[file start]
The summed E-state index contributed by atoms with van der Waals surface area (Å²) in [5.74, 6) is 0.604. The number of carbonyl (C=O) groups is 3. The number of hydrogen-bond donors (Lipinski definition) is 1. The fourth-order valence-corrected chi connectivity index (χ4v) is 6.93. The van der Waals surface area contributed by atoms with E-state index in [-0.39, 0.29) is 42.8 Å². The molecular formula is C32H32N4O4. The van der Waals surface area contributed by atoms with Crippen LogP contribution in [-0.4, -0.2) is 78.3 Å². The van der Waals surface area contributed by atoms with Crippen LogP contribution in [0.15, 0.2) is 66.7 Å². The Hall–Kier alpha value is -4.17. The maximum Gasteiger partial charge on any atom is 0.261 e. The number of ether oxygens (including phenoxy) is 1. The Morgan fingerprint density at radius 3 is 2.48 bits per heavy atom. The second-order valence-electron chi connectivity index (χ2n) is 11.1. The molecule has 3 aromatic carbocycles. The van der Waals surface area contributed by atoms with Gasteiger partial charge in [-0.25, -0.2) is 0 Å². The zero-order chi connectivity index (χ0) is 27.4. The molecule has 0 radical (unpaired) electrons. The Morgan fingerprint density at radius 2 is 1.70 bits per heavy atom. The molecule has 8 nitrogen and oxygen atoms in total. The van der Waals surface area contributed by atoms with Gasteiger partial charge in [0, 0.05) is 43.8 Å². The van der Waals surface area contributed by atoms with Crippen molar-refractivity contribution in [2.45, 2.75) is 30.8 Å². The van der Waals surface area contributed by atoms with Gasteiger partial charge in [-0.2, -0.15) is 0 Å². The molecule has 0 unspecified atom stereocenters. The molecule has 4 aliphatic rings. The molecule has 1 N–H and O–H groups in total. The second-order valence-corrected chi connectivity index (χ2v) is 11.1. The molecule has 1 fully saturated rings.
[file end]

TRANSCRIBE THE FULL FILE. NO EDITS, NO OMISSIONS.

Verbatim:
The summed E-state index contributed by atoms with van der Waals surface area (Å²) in [5.74, 6) is 0.604. The number of carbonyl (C=O) groups is 3. The number of hydrogen-bond donors (Lipinski definition) is 1. The fourth-order valence-corrected chi connectivity index (χ4v) is 6.93. The van der Waals surface area contributed by atoms with E-state index in [-0.39, 0.29) is 42.8 Å². The molecular formula is C32H32N4O4. The van der Waals surface area contributed by atoms with Crippen LogP contribution in [-0.4, -0.2) is 78.3 Å². The van der Waals surface area contributed by atoms with Crippen LogP contribution in [0.15, 0.2) is 66.7 Å². The Hall–Kier alpha value is -4.17. The maximum Gasteiger partial charge on any atom is 0.261 e. The number of ether oxygens (including phenoxy) is 1. The Morgan fingerprint density at radius 3 is 2.48 bits per heavy atom. The second-order valence-electron chi connectivity index (χ2n) is 11.1. The molecule has 3 aromatic carbocycles. The van der Waals surface area contributed by atoms with Gasteiger partial charge in [-0.25, -0.2) is 0 Å². The zero-order chi connectivity index (χ0) is 27.4. The molecule has 0 radical (unpaired) electrons. The Morgan fingerprint density at radius 2 is 1.70 bits per heavy atom. The molecule has 8 nitrogen and oxygen atoms in total. The van der Waals surface area contributed by atoms with Gasteiger partial charge in [0, 0.05) is 43.8 Å². The van der Waals surface area contributed by atoms with Crippen molar-refractivity contribution in [2.45, 2.75) is 30.8 Å². The van der Waals surface area contributed by atoms with Gasteiger partial charge in [-0.2, -0.15) is 0 Å². The molecule has 0 unspecified atom stereocenters. The molecule has 4 aliphatic rings. The molecule has 1 N–H and O–H groups in total. The second-order valence-corrected chi connectivity index (χ2v) is 11.1. The molecule has 1 fully saturated rings.